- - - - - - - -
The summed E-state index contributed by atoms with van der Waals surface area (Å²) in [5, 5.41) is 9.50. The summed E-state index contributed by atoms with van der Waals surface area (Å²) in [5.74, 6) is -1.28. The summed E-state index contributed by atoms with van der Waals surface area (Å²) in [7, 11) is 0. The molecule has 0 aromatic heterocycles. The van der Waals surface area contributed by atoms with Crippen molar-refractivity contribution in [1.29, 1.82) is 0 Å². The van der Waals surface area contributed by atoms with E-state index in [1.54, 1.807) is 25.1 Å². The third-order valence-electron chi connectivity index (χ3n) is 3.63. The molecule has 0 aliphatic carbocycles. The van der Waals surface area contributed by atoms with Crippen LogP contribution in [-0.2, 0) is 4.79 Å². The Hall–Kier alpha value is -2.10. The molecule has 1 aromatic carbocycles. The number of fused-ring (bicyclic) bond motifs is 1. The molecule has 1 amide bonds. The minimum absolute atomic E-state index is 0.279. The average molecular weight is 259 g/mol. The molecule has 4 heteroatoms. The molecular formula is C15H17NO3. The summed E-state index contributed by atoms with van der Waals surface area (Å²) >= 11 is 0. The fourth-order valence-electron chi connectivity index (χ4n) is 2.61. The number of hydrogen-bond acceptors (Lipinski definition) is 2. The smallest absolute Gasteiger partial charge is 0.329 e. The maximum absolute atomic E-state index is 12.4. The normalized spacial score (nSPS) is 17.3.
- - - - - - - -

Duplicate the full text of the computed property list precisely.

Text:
The summed E-state index contributed by atoms with van der Waals surface area (Å²) in [5, 5.41) is 9.50. The summed E-state index contributed by atoms with van der Waals surface area (Å²) in [5.74, 6) is -1.28. The summed E-state index contributed by atoms with van der Waals surface area (Å²) in [7, 11) is 0. The molecule has 0 aromatic heterocycles. The van der Waals surface area contributed by atoms with Crippen molar-refractivity contribution in [1.29, 1.82) is 0 Å². The van der Waals surface area contributed by atoms with E-state index in [1.54, 1.807) is 25.1 Å². The third-order valence-electron chi connectivity index (χ3n) is 3.63. The molecule has 0 aliphatic carbocycles. The van der Waals surface area contributed by atoms with Crippen LogP contribution in [-0.2, 0) is 4.79 Å². The Hall–Kier alpha value is -2.10. The molecule has 1 aromatic carbocycles. The number of fused-ring (bicyclic) bond motifs is 1. The molecule has 1 amide bonds. The minimum absolute atomic E-state index is 0.279. The average molecular weight is 259 g/mol. The molecule has 4 heteroatoms. The molecular formula is C15H17NO3. The summed E-state index contributed by atoms with van der Waals surface area (Å²) >= 11 is 0. The fourth-order valence-electron chi connectivity index (χ4n) is 2.61. The number of hydrogen-bond acceptors (Lipinski definition) is 2. The smallest absolute Gasteiger partial charge is 0.329 e. The maximum absolute atomic E-state index is 12.4. The normalized spacial score (nSPS) is 17.3.